San Francisco: I will never give up on you

Despite the theft, it's still the most beautiful USA city

I didn’t leave my heart in San Francisco, but I met her there. Her name is Ruth.

I have more amazing memories of great times in the City by the Bay than bad ones. (See: record store, NanSanFran, Jeff & Ed, Volare, the Columbus Motor Inn, and I could go on and on.)

I love New York, the most dynamic city I know and the place where I grew up. Los Angeles is diverse and awe-inspiring in so many ways, but there’s more natural beauty in San Francisco than any other U.S. city. Think about it. What compares?

I heard from so many of you Saturday, in response to my post about having my camera and gear stolen while in the middle of a video shoot. Thank you for that.

Among your comments:

This is San Francisco’s fault.

The city is un-visitable now due to the crime.

Nobody can feel safe there anymore.

I’m not buying that.

The post just happened to run on the same day the New York Times did a piece on the the growing problem of shoplifting in the city and the reluctance of local law enforcement to police minor thefts.

Clearly this is a trend that will not play well politically and will result in changes. Sooner rather than later.

And it will. Because a natural wonder like San Francisco isn’t going away. Tourists will not turn their back on the city. And like I said in the headline, I will never give up on her.

I was in town for just over 4 days, and frankly, I didn’t feel anything but total comfort walking the streets. And I went everywhere. Chinatown, North Beach, Fisherman’s Wharf, the Haight, Castro, Twin Peaks, Embarcadero, the Ferry Building, all of the best Golden Gate spots, from Chrissy Field to Hawk Hill and then some. I was usually dragging at least one tripod, if not two, multiple cameras and lenses around my neck and an iPhone on a grip.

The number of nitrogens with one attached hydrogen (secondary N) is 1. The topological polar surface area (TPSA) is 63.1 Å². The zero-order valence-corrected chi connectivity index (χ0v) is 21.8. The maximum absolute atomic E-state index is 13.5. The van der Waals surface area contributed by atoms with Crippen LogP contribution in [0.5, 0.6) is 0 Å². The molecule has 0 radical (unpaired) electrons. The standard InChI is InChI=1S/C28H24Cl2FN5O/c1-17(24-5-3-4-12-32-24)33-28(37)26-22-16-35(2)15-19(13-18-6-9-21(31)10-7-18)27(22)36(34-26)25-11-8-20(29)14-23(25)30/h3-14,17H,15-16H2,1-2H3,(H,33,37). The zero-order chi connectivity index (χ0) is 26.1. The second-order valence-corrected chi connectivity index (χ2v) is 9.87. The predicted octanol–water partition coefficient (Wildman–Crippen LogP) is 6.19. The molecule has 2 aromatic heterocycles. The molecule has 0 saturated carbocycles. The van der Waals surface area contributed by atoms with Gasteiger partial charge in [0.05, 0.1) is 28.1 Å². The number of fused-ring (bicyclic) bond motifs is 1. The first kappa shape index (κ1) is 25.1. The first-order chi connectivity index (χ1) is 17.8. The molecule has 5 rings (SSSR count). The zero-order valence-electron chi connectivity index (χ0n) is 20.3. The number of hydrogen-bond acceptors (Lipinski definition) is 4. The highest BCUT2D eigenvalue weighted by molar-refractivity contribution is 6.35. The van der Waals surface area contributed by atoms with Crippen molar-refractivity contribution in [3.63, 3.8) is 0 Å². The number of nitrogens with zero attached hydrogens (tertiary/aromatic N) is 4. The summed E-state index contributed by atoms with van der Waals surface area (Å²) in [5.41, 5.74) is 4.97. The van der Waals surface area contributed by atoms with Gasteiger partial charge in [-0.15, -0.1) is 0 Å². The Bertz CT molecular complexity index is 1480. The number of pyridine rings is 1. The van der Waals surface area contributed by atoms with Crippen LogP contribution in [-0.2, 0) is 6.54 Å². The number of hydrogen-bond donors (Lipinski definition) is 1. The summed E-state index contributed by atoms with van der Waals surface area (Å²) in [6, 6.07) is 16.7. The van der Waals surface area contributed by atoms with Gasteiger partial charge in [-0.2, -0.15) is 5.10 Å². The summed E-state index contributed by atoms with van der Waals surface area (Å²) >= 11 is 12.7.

Only once did I wonder if I was playing with fire, when I shot a time lapse on a pier next to the Ferry Building at 9:30 p.m. one night. The only people out there were me and a guy fishing, playing loud, obnoxious music. It was dark and a little eerie, yet so photogenic with the evening light show from the San Francisco Bay Bridge.

But then I realized there were also offices on the pier, and this being San Francisco, they were still inhabited by the tech workers who naturally work all hours. I could see them through the windows. So I had company.

On my incident at Chrissy Field: I was in broad daylight at a really popular park, one that sadly happens to have little police presence. It wasn’t my first Chrissy Field visit on this trip, but my third. Again, I never felt anything but total comfort and exhilaration at being at one of the most amazing parks anywhere, oh so close to the Golden Gate Bridge.

But, if I learned anything, it’s this: don’t shoot on a big camera by yourself in a major public setting. Because serious professional thieves are out there now looking to exploit situations like this.

Had I been talking into the iPhone, I doubt any of this would have happened.

Yoko Ono didn’t leave New York after John Lennon was gunned down there, and I’m not about to quit San Francisco.

High on a hill, it calls to me. And always will.

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